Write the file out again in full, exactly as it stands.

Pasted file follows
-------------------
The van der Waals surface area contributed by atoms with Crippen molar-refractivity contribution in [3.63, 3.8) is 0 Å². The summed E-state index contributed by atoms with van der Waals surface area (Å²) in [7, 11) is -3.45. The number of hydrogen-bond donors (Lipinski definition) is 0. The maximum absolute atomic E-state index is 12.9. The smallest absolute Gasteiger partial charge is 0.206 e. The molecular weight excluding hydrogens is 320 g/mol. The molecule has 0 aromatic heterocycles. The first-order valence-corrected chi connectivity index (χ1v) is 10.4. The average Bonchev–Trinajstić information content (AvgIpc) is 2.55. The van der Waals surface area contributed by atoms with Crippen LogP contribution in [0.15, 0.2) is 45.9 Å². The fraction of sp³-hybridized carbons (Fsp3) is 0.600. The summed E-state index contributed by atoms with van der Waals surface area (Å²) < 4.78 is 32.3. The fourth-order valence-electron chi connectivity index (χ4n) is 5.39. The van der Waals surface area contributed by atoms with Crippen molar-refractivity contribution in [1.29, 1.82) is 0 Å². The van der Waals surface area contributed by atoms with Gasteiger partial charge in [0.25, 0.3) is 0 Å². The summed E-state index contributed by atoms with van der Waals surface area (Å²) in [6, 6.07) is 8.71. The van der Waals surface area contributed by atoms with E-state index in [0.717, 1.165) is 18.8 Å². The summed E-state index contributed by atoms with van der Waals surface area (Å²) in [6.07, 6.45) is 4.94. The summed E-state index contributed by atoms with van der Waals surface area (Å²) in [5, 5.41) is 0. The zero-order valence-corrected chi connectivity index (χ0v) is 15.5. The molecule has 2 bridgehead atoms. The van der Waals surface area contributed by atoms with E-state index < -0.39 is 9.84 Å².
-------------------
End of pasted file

The van der Waals surface area contributed by atoms with Crippen molar-refractivity contribution in [3.63, 3.8) is 0 Å². The summed E-state index contributed by atoms with van der Waals surface area (Å²) in [7, 11) is -3.45. The number of hydrogen-bond donors (Lipinski definition) is 0. The maximum absolute atomic E-state index is 12.9. The smallest absolute Gasteiger partial charge is 0.206 e. The molecular weight excluding hydrogens is 320 g/mol. The molecule has 0 aromatic heterocycles. The first-order valence-corrected chi connectivity index (χ1v) is 10.4. The average Bonchev–Trinajstić information content (AvgIpc) is 2.55. The van der Waals surface area contributed by atoms with Crippen LogP contribution in [0.15, 0.2) is 45.9 Å². The fraction of sp³-hybridized carbons (Fsp3) is 0.600. The summed E-state index contributed by atoms with van der Waals surface area (Å²) < 4.78 is 32.3. The fourth-order valence-electron chi connectivity index (χ4n) is 5.39. The van der Waals surface area contributed by atoms with Crippen molar-refractivity contribution in [1.29, 1.82) is 0 Å². The van der Waals surface area contributed by atoms with Gasteiger partial charge in [0.25, 0.3) is 0 Å². The summed E-state index contributed by atoms with van der Waals surface area (Å²) in [6, 6.07) is 8.71. The van der Waals surface area contributed by atoms with E-state index in [0.717, 1.165) is 18.8 Å². The summed E-state index contributed by atoms with van der Waals surface area (Å²) in [6.07, 6.45) is 4.94. The summed E-state index contributed by atoms with van der Waals surface area (Å²) in [5, 5.41) is 0. The zero-order valence-corrected chi connectivity index (χ0v) is 15.5. The molecule has 2 bridgehead atoms. The van der Waals surface area contributed by atoms with E-state index < -0.39 is 9.84 Å².